Prof. Dr. Hassan Wagieh [Ḥassan Wajīh], professor Emeritus, Linguistics Department, Faculty of Languages, at the prestigious Azhar University in Egypt, is strongly opposed to the approach of revisionist scholars of Islam and points to observable weaknesses and shortcomings since they do not distinguish between literature and divine holy books that belong to a very specific discourse genre. Dr. Wajīh quotes literary critic, biographer and Harvard University Professor Walter Bate (1918-1999) who indicts “deconstruction as nihilistic, whimsical and abstruse … the deconstructor assumes that literature has been held captive by traditionalist critics…” For the full text of Dr. Wajīh’s paper click here.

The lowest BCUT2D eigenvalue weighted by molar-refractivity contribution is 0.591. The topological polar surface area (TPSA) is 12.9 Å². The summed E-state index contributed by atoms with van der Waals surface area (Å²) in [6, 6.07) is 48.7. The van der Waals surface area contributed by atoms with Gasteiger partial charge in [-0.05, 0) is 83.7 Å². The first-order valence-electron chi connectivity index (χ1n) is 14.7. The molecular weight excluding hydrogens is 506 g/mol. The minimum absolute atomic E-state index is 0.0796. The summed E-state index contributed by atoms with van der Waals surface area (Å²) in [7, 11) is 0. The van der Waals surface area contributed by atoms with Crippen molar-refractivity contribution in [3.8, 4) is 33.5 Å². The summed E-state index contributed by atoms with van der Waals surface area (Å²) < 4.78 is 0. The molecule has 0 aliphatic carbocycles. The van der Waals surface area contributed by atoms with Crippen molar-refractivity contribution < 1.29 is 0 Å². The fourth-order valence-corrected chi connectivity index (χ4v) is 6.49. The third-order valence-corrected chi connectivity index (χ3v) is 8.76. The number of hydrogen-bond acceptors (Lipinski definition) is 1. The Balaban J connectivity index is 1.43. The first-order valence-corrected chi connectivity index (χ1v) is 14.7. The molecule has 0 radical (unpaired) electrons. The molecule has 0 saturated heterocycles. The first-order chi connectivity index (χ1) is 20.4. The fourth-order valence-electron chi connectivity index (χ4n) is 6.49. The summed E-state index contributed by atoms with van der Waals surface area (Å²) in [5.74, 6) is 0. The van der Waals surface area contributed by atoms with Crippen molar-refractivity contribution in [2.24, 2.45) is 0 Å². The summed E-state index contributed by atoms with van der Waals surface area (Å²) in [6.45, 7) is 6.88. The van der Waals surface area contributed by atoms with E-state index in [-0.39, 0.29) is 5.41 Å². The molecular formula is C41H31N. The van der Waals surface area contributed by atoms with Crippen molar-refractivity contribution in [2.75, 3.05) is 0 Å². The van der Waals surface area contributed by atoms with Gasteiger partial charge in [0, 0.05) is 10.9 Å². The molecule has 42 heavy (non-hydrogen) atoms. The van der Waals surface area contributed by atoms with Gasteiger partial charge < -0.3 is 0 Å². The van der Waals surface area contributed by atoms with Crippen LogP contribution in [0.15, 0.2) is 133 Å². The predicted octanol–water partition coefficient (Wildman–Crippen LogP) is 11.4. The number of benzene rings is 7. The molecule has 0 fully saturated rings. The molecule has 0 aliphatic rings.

Platti, not a revisionist scholar of Islam, refers to two leaves of a Qur’anic manuscript that was in possession by the University of Birmingham. In 2015 they claimed, based on radiocarbon dating that these two leaves could be dated to between 568 and 645 CE (in the Islamic calendar, between 56 BH and 25 AH). If this is accurate it would create a probability to predate this manuscript to a period prior to the traditionally accepted date for the composition of the Qur’an during Caliph Uthman [ʿUthmān] (644-652 CE). Several Muslim scholars have refuted this claim as ill-founded based on Islamic science and methods. The objection to predating the Qur’an is related to the great consequences this would have for our understanding of how the Qur’an came into being, not as a revealed text but a human text with its own story of how this came into being.